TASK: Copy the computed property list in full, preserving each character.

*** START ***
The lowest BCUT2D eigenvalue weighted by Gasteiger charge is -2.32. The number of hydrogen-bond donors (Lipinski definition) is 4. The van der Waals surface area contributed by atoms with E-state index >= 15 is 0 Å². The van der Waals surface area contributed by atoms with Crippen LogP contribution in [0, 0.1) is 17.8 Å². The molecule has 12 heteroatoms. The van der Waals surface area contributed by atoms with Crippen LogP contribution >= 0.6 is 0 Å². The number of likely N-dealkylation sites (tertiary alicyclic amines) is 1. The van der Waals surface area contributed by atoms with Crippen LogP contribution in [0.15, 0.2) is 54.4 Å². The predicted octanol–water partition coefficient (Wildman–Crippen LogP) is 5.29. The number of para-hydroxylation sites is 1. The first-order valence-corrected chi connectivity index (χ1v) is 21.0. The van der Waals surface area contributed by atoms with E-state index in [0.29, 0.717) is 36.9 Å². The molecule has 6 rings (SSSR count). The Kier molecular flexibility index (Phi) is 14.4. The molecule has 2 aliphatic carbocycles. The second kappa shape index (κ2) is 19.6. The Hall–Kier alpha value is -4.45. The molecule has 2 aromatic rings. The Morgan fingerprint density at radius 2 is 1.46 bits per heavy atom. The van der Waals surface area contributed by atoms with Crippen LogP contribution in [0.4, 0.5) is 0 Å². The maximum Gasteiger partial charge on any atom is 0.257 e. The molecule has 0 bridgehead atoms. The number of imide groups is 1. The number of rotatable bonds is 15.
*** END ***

The lowest BCUT2D eigenvalue weighted by Gasteiger charge is -2.32. The number of hydrogen-bond donors (Lipinski definition) is 4. The van der Waals surface area contributed by atoms with E-state index >= 15 is 0 Å². The van der Waals surface area contributed by atoms with Crippen LogP contribution in [0, 0.1) is 17.8 Å². The molecule has 12 heteroatoms. The van der Waals surface area contributed by atoms with Crippen LogP contribution >= 0.6 is 0 Å². The number of likely N-dealkylation sites (tertiary alicyclic amines) is 1. The van der Waals surface area contributed by atoms with Crippen LogP contribution in [0.15, 0.2) is 54.4 Å². The predicted octanol–water partition coefficient (Wildman–Crippen LogP) is 5.29. The number of para-hydroxylation sites is 1. The first-order valence-corrected chi connectivity index (χ1v) is 21.0. The van der Waals surface area contributed by atoms with E-state index in [0.29, 0.717) is 36.9 Å². The molecule has 6 rings (SSSR count). The Kier molecular flexibility index (Phi) is 14.4. The molecule has 2 aliphatic carbocycles. The second kappa shape index (κ2) is 19.6. The Hall–Kier alpha value is -4.45. The molecule has 2 aromatic rings. The Morgan fingerprint density at radius 2 is 1.46 bits per heavy atom. The van der Waals surface area contributed by atoms with Crippen LogP contribution in [0.4, 0.5) is 0 Å². The maximum Gasteiger partial charge on any atom is 0.257 e. The molecule has 0 bridgehead atoms. The number of imide groups is 1. The number of rotatable bonds is 15.